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Choices for YWCA: Becoming a safer place isn't easy

August 15. 2013 1:43AM

The head of the Manchester YWCA, site of Sunday morning's horrific murder of a 9-year-old by his own father, who then killed himself, says the man was determined. He was going to find a way to carry out his plan.

That is surely how it turned out, but it appears that more could have been done to prevent it. Certainly, more should have been done to see that it didn't happen at a facility that holds itself out as a "Supervised Visitation and Child Exchange Center."

More could have been done, given all the specific threats that the father, Muni Savyon, had made to the child's mother. A criminal threatening charge made against Savyon was dismissed in Nashua District Court because of an unspecified technicality. But a restraining order remained in effect in the child custody case, which was why the father could see the son only at supervised visits.

The order required Savyon to surrender all firearms. He denied having any. A lawyer for the mother says such orders should require police to search and seize weapons from a defendant's home. But Savyon was clearly ready to buy, beg, or steal a gun. What is most troublesome is the YWCA offering itself as a place for child visitation and exchange without consistently providing security. It says it didn't know of Savyon's threats, which is odd; but director Monica Zulauf says such threats are standard.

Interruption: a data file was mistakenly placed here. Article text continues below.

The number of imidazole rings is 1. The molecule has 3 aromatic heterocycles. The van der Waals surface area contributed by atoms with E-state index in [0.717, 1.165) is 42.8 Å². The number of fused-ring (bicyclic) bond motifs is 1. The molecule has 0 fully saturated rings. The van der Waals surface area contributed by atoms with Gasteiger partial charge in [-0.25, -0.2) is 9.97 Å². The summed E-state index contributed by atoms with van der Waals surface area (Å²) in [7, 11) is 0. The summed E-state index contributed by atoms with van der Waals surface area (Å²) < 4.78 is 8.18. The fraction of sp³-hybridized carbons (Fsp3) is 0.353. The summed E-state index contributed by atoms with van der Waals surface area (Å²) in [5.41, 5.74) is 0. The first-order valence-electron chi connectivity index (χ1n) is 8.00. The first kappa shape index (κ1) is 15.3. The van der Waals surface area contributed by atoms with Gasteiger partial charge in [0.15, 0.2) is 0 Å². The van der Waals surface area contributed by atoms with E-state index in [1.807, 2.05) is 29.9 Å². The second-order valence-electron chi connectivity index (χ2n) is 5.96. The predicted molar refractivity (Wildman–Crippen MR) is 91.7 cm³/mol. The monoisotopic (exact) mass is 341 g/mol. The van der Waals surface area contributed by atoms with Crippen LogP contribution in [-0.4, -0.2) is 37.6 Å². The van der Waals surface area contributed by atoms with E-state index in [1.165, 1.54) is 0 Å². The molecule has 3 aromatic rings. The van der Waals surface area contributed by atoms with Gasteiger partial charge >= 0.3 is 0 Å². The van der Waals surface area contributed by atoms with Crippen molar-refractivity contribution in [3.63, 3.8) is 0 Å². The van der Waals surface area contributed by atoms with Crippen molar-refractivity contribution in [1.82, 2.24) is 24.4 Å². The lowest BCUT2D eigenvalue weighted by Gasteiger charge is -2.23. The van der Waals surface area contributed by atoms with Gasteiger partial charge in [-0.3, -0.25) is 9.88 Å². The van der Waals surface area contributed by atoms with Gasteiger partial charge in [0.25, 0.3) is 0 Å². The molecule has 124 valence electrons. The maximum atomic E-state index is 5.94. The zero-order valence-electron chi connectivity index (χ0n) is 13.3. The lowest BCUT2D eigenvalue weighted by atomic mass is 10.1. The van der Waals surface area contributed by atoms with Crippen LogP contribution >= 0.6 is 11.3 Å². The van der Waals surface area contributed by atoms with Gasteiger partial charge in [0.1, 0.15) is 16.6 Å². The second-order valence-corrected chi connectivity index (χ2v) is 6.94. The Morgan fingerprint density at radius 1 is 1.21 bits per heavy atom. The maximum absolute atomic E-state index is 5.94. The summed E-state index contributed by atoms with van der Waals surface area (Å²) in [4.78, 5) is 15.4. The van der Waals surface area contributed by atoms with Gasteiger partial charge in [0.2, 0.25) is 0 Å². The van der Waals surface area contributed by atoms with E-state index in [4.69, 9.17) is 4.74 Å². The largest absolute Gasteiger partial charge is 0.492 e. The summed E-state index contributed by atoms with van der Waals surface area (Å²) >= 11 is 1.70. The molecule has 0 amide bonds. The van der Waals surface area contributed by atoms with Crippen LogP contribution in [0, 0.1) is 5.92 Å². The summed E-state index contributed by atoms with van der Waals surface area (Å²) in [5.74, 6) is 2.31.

"We were doing what we could," she said.

We sympathize. Domestic situations are often difficult and emotionally charged. It is commendable of the YWCA to take on an important role like this. But it needs to be better prepared.

Our story yesterday noted that the Greater Nashua Mental Health Center, among other state groups, plays hosts to supervised visitation.

But it does so only with a uniformed police officer at the center during all such visitations. Every visitor gets patted down and must submit to a metal detector check.

The YWCA says it uses a metal detector "sporadically." Visitors are asked to empty their pockets, but it was unclear whether either was done in Sunday's case. YWCA head Zulauf says police are used at the YWCA only in higher-risk cases and only when the families are willing to pay for the police presence.

Funding is one reason, she said. But she said it is also about what is the best environment for the children.

"We try to have the children feel safe, and that this is a homelike environment. It's hard to do that if you have a police officer standing there."

Hard, yes. But if the YWCA, or any other organization, wants to be a measurably safer place for these highly-emotional encounters, which are a sad sign of our times, they are going to need to make many hard choices.

Public Safety Editorial

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